Hazon Educational Library: Elementary
by Sarah Rovin
This program is meant to open up participants to Torah of the forest and the farm, to see where the materials come from and to connect to the beauty and awe of a physical Torah. In the fall on the east coast, the forest comes alive with color, as the trees turn and drop their leaves and their seeds. By exploring and examining a few of the elements that make up our physical Torah, participants will walk away with an altered view and understanding of our most central text.
by Maya Havusha
Eden Village Camp
Invite the magic of the forest into your life! Celebrate Lag B'Omer, an ancient Jewish festival about survival and spirituality, by rejoicing with our Eden Village community. Explore new forest skills, learn about kabbalah, and of course eat yummy snacks around the fire. With new eyes learn these time tested wilderness survival skills, such as shelter and fire building, making bows and arrows, wild edible walks among others.
by Shani Mink
This program is an interactive and connective approach to the ritual of Hoshanah Rabbah. Each day of Sukkot we say Hoshanah! meaning 'Please Save Us!?' and so, after learning the basics of Hoshanah Rabbah and exploring the boundaries what we mean when we say 'us', participants will have the opportunity to write their own 'Hoshanot' for the sake of different aspects of creation.
by Bailey Lininger
This is a program that is intended to serve a large audience with a wide age range and little or no experience in the natural world or with nature-based Judaism. It is a stations-based program in which small groups (in this case, groups of 4-8) travel from activity to activity on a rotation, spending about twenty minutes at each station. In order to serve such a wide age range and interest/experience level, the stations are diverse in topic and activity, with the intention that all participants will find themselves challenged and engaged in at least a few of the activities, if not all.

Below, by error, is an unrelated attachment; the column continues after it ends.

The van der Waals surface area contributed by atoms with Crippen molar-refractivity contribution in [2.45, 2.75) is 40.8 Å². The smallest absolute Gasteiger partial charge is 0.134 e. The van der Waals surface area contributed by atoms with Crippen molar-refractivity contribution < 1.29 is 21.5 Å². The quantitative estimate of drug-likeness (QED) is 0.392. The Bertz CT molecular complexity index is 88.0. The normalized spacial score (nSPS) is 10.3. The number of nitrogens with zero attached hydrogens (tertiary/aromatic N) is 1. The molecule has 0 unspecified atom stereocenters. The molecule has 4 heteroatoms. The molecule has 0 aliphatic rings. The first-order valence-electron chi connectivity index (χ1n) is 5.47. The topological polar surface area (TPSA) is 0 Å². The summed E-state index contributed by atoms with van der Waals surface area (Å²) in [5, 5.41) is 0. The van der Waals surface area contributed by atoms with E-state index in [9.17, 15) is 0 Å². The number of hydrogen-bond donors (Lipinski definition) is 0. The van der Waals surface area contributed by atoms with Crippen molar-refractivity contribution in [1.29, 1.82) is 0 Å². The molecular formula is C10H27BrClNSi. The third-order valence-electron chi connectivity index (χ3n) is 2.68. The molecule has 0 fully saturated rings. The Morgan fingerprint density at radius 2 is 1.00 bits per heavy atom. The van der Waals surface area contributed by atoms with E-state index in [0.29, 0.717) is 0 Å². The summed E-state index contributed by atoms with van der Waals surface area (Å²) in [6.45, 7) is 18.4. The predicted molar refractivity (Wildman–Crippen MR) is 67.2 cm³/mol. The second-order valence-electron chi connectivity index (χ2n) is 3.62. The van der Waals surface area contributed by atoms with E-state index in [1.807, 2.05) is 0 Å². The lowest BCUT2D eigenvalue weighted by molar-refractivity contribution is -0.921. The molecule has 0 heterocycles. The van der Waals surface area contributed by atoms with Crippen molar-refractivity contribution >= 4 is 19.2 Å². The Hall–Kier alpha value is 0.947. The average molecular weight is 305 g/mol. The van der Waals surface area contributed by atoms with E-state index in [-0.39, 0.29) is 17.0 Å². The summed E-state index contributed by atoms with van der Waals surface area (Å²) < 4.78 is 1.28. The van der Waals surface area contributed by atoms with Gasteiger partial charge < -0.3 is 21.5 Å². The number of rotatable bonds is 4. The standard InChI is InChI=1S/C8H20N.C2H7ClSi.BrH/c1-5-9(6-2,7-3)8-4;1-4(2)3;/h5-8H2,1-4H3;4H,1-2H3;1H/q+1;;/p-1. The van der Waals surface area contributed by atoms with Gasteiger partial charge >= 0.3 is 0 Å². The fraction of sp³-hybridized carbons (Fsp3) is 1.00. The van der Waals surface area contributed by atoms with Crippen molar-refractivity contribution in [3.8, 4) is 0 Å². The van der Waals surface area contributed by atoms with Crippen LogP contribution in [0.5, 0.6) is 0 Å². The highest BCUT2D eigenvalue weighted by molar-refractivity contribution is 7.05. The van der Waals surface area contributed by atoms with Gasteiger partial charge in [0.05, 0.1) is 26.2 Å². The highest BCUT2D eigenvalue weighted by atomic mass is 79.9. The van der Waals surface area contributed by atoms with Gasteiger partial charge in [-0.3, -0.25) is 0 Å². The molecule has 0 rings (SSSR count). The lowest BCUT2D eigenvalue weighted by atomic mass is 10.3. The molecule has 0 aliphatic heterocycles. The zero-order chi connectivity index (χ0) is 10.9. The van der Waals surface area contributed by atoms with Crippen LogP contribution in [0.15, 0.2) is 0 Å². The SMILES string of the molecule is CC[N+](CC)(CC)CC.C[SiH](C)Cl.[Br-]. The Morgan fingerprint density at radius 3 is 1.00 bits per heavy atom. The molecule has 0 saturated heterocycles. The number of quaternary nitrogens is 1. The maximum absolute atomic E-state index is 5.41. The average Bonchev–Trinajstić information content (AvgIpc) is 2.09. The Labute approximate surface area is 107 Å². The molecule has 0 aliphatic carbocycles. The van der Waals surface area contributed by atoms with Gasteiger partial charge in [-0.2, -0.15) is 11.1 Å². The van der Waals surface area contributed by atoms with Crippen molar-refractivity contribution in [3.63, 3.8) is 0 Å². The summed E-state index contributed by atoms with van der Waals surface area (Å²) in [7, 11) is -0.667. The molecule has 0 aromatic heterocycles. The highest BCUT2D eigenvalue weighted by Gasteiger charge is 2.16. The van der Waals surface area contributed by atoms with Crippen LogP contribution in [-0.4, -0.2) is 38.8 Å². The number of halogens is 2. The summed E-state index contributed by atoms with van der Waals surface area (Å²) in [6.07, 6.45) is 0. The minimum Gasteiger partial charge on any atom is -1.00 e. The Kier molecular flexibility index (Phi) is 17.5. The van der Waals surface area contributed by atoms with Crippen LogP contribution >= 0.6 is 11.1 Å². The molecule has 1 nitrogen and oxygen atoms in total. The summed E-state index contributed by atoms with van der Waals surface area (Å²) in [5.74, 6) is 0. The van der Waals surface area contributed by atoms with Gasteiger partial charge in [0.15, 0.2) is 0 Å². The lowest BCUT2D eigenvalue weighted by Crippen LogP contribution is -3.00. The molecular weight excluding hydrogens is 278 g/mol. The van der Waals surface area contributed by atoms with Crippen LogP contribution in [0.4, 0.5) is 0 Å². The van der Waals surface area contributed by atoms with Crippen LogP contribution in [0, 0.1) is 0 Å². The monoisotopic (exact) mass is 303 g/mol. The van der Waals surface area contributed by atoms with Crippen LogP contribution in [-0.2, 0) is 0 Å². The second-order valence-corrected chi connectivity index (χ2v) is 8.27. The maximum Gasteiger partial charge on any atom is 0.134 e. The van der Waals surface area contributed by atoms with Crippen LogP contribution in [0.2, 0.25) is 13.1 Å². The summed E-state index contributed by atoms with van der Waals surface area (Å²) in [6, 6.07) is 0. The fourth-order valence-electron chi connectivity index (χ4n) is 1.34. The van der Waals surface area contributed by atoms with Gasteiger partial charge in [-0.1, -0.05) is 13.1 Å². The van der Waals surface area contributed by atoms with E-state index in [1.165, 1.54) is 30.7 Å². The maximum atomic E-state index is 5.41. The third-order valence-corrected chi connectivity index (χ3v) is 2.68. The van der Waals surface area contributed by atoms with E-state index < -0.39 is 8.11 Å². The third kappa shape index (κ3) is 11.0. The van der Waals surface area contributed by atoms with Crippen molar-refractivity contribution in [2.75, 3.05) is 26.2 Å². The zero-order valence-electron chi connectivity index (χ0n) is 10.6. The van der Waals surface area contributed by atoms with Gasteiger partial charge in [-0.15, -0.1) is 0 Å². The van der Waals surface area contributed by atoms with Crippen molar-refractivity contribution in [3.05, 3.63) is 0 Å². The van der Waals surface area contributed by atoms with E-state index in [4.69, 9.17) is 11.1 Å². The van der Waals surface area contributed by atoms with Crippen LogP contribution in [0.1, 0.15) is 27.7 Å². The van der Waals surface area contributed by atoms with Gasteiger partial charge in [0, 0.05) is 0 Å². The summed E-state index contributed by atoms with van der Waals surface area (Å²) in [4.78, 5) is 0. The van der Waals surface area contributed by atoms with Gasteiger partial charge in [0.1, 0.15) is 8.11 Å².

by Emily Glick
Hazon - Teva
This workshop explores the history of dairy in the context of Judaism and Jewish tradition. It teaches participants how to easily make their own cheese and butter (they will leave the session being able to try both), while touching upon the modern-day dairy industry and its relation to Kashrut.
Category: Food & Climate, Food Systems & Food Justice, Jewish Agricultural Traditions, Shabbat and Holidays
by Emily Blustein
Jewish Federation of Greater Atlanta
This program is an exploration into the Jewish tradition of Torah making. Through learning the traditional process of a sofer, the participants will get a hands-on painting/calligraphy activity.
by Elizabeth Kaplan
JCC of Greater Boston Discovery Club
This program has been implemented as part of a 9-week series called Fantastic Farmers that meets for one hour per week at Newton Community Farm. The farm is a non-profit community farm located next door to the JCC that strives to benefit the community by providing locally grown produce through a CSA, educating the public about sustainable agriculture, and preserving Newton?s last working farm as a historic site and valuable open space.